'Virginia! By heavens, I should know her face! Where can I have seen it before?'

'Hush! they are moving this way, smiling and coquetting as if they meant to be the death of us all.'

'Faith! Alister, I hope Lisle will have the charity to introduce us.'

'Tush! A Spanish officer has carried off Olivia. He has engaged her for the next dance. He is bowing to you, Stuart.'

Ronald's eyes at that moment encountered those of the Condé de Truxillo. Both bowed, and the condé, placing his arm around Olivia, wheeled her into the circle of the waltzers, where they were seen only for a moment now and then. Fassifern led away the duke to one of the refreshment-tables in the garden: while Lisle, followed by the sharp eyes of many a jealous cavalier, advanced towards Stuart and Macdonald, with Virginia leaning on his arm.

'I wish one of you would find a partner,' said he; 'we want a vis-à-vis for the next quadrille.'

'With pleasure.'

'I am engaged to dance with Donna Isabel de Campo,' said Alister; 'but pray introduce me, Louis.'

'And me,' added Ronald. 'A most lucky dog you are!' These observations passed in English; but the formal introduction was gone through in choice Castilian. 'I have surely had the happiness of seeing Donna Virginia before,' said Ronald. 'It is impossible J could ever forget.'

'Holy Mother! Senor Officiale; exclaimed the young lady with an air of pretty surprise, as she raised her fine eyebrows; 'is it possible that you recognise me, arrayed as I now am in a garb so different from that which I wore in the convent of Santa Cruz?'

'Do I behold the Madre Santa Martha of Jarciejo in Donna Virginia? What riddle is this, senora?'

'A strange one truly, senor, and a very agreeable transformation,' replied the lady, blushing and smiling as she glanced at her figure, which was fully reflected in an opposite mirror.

'What is all this? asked Lisle in surprise. 'Then you are acquainted with each other, it seems?'

'Oh yes, Don Louis; quite old friends, indeed,' replied the lady, with a vivacity which piqued Don Louis a little. 'We met on a sad occasion —a very sad one, truly,—of which I will give you the history when we are at leisure. 'Tis quite a romance, and Cervantes of Esquivas, or Juan de Valencia, have never written anything like it.'

'Allow me to lead you, Donna Virginia; the dancers are arranging themselves. Had we not better take our places?'

'Certainly, senor; but our vis-à-vis, remember. Shall I introduce your friend to the Condesa Estremera?—she waltzes beautifully.'

'The Condesa is engaged; she appears resolved to make quite a conquest of Bevan of ours.'

'Are we to look all night for a vis-à-vis? Oh, here comes my sister Olivia; she is beautiful enough to make him die of love, and I shall introduce him, if it was only to make Truxillo jealous.'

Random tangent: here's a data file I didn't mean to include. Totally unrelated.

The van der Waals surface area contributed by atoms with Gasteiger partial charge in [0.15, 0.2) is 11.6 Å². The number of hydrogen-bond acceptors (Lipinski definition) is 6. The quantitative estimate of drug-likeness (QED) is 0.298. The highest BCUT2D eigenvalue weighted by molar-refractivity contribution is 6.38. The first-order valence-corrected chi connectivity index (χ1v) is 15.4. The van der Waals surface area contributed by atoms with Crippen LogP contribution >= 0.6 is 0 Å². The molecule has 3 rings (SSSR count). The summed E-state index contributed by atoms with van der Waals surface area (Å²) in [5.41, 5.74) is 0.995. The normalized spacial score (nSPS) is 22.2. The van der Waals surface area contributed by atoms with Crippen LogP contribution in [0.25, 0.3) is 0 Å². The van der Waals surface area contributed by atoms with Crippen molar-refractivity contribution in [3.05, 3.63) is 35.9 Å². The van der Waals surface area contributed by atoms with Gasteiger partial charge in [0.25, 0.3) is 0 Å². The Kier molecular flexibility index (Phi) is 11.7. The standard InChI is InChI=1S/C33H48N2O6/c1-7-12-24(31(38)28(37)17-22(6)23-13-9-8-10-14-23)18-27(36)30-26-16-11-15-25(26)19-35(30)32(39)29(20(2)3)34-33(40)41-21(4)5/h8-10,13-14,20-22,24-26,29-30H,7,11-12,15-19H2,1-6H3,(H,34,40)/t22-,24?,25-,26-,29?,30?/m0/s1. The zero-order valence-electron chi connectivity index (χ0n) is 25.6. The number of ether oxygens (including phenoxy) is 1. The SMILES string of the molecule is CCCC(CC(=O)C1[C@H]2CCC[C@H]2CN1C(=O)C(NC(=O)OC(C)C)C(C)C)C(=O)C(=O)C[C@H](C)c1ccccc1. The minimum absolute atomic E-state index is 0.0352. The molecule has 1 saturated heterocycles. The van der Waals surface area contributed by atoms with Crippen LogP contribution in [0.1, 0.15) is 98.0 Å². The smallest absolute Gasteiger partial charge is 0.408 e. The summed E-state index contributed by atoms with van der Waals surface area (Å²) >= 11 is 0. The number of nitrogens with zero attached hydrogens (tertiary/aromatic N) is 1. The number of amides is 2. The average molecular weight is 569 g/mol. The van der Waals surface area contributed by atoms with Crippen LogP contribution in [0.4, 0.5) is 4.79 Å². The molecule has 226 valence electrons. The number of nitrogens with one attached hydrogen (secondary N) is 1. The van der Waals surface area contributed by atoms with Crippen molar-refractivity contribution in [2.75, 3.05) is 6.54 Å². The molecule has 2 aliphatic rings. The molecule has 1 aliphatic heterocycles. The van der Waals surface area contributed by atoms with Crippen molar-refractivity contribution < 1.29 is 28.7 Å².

Truxillo regarded Stuart with no pleasant eye as he carried off his donna. However, he endeavoured to dissemble, and said with a smile, 'I congratulate you, senor, on obtaining the highest order of knighthood that a Spanish king can confer. You will find it easy work to protect the pilgrims who visit Compostella from the insults of the Moors in the nineteenth century. I am myself a commander of the order,' he added, displaying a richer cross, around' which was the motto,—Sanguine Arabum.

'I am again to be the rival of this fiery condé. I am always in some confounded scrape,' thought Ronald, as he led his partner to her place.

'Santa Anna, senor! these rooms are suffocating,' said the lady.

'As soon as the dance is ended, permit me to have the honour of leading you to the garden.'

'Pray relieve me of my scarf.' The thin gauze screen was transferred from the white shoulders of Olivia to Ronald's arm.

'See, senor,—the Condesa; how well she is looking. Ah! had she only worn her tiarra on her black curls, she would have been matchless.'

'Impossible, while Donna Olivia is present.'

'Look at that officer of Villamur's regiment,—a handsome cavalier; he bows. How do you do, Pedro? What can that old knight of Calatrava be whispering to the rich widow of the Calle Mayor? Ah, I would give the world to know! How they smile at each other! Love must be very agreeable. Santos! I have dropped my fan. Quick, senor; pick it up, before the feet of the dancers------A thousand thanks,' she added, as Ronald restored it to her. 'I would not have it destroyed for the universe,—'tis a present from Don Carlos Avallo: he, too, is looking this way. How d'ye do, Carlos? and thus did Olivia run on during all the intervals between the figures of the dance.

No sooner was the quadrille over, than the gallopade was proposed.

'Viva la gallopade! cavaliers,' cried Cameron, striking his hands together. Lisle still kept Virginia, and Ronald her gay sister, and all the cavaliers of Old and New Castile grew hot with indignation and jealousy. Away flew the dancers to the crash of music from the orchestra. The scene was indeed glorious. A hundred couples went round hand in hand, plumes waving, ear-rings trembling, jewels and epaulettes, stars and medals, flashing and glittering, spurs and poniards clanking, the light feet and muslin drapery of the graceful Spanish girls flying about and mingling with the buckled shoes and dark green tartans of the Highlanders. Bravo! It was beautiful.